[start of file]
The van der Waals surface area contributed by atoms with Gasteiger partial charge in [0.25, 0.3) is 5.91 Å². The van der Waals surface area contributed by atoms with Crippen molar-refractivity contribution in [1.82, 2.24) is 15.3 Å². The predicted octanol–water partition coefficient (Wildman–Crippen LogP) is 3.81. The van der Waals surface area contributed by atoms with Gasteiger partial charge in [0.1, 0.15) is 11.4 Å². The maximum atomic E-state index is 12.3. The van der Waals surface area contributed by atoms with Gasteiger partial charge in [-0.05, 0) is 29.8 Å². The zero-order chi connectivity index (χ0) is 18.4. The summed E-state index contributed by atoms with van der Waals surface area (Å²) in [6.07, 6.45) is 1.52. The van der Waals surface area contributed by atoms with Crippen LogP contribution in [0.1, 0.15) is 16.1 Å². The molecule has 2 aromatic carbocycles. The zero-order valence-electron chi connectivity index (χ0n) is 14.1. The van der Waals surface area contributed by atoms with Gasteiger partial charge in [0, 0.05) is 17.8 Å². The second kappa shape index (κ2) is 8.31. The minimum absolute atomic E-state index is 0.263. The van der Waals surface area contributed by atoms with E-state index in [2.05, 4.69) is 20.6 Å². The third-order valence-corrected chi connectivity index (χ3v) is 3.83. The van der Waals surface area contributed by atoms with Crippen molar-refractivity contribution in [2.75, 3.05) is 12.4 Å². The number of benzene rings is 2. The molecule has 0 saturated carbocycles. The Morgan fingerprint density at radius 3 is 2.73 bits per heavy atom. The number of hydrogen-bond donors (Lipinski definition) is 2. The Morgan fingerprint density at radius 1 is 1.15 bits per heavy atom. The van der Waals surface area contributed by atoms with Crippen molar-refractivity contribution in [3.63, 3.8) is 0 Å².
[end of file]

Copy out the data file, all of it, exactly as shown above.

The van der Waals surface area contributed by atoms with Gasteiger partial charge in [0.25, 0.3) is 5.91 Å². The van der Waals surface area contributed by atoms with Crippen molar-refractivity contribution in [1.82, 2.24) is 15.3 Å². The predicted octanol–water partition coefficient (Wildman–Crippen LogP) is 3.81. The van der Waals surface area contributed by atoms with Gasteiger partial charge in [0.1, 0.15) is 11.4 Å². The maximum atomic E-state index is 12.3. The van der Waals surface area contributed by atoms with Gasteiger partial charge in [-0.05, 0) is 29.8 Å². The zero-order chi connectivity index (χ0) is 18.4. The summed E-state index contributed by atoms with van der Waals surface area (Å²) in [6.07, 6.45) is 1.52. The van der Waals surface area contributed by atoms with Crippen LogP contribution in [0.1, 0.15) is 16.1 Å². The molecule has 2 aromatic carbocycles. The zero-order valence-electron chi connectivity index (χ0n) is 14.1. The van der Waals surface area contributed by atoms with Gasteiger partial charge in [0, 0.05) is 17.8 Å². The second kappa shape index (κ2) is 8.31. The minimum absolute atomic E-state index is 0.263. The van der Waals surface area contributed by atoms with E-state index in [2.05, 4.69) is 20.6 Å². The third-order valence-corrected chi connectivity index (χ3v) is 3.83. The van der Waals surface area contributed by atoms with Crippen molar-refractivity contribution in [2.75, 3.05) is 12.4 Å². The number of benzene rings is 2. The molecule has 0 saturated carbocycles. The Morgan fingerprint density at radius 3 is 2.73 bits per heavy atom. The number of hydrogen-bond donors (Lipinski definition) is 2. The Morgan fingerprint density at radius 1 is 1.15 bits per heavy atom. The van der Waals surface area contributed by atoms with Crippen molar-refractivity contribution in [3.63, 3.8) is 0 Å².